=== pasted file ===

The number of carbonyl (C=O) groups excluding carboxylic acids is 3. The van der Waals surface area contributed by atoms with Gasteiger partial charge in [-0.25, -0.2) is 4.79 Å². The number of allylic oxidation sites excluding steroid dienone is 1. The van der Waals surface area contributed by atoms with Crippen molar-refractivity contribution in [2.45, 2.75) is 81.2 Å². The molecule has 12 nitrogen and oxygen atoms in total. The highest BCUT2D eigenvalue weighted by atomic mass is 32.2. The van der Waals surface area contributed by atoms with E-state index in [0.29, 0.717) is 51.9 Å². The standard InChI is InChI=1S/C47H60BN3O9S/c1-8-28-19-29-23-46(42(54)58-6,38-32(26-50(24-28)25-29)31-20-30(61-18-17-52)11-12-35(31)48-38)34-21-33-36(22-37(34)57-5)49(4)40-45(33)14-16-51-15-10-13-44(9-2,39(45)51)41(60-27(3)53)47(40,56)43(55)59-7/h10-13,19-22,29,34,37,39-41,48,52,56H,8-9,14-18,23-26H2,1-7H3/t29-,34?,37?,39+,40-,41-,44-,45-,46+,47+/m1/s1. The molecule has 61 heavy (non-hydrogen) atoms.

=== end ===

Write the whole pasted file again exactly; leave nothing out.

The number of carbonyl (C=O) groups excluding carboxylic acids is 3. The van der Waals surface area contributed by atoms with Gasteiger partial charge in [-0.25, -0.2) is 4.79 Å². The number of allylic oxidation sites excluding steroid dienone is 1. The van der Waals surface area contributed by atoms with Crippen molar-refractivity contribution in [2.45, 2.75) is 81.2 Å². The molecule has 12 nitrogen and oxygen atoms in total. The highest BCUT2D eigenvalue weighted by atomic mass is 32.2. The van der Waals surface area contributed by atoms with E-state index in [0.29, 0.717) is 51.9 Å². The standard InChI is InChI=1S/C47H60BN3O9S/c1-8-28-19-29-23-46(42(54)58-6,38-32(26-50(24-28)25-29)31-20-30(61-18-17-52)11-12-35(31)48-38)34-21-33-36(22-37(34)57-5)49(4)40-45(33)14-16-51-15-10-13-44(9-2,39(45)51)41(60-27(3)53)47(40,56)43(55)59-7/h10-13,19-22,29,34,37,39-41,48,52,56H,8-9,14-18,23-26H2,1-7H3/t29-,34?,37?,39+,40-,41-,44-,45-,46+,47+/m1/s1. The molecule has 61 heavy (non-hydrogen) atoms.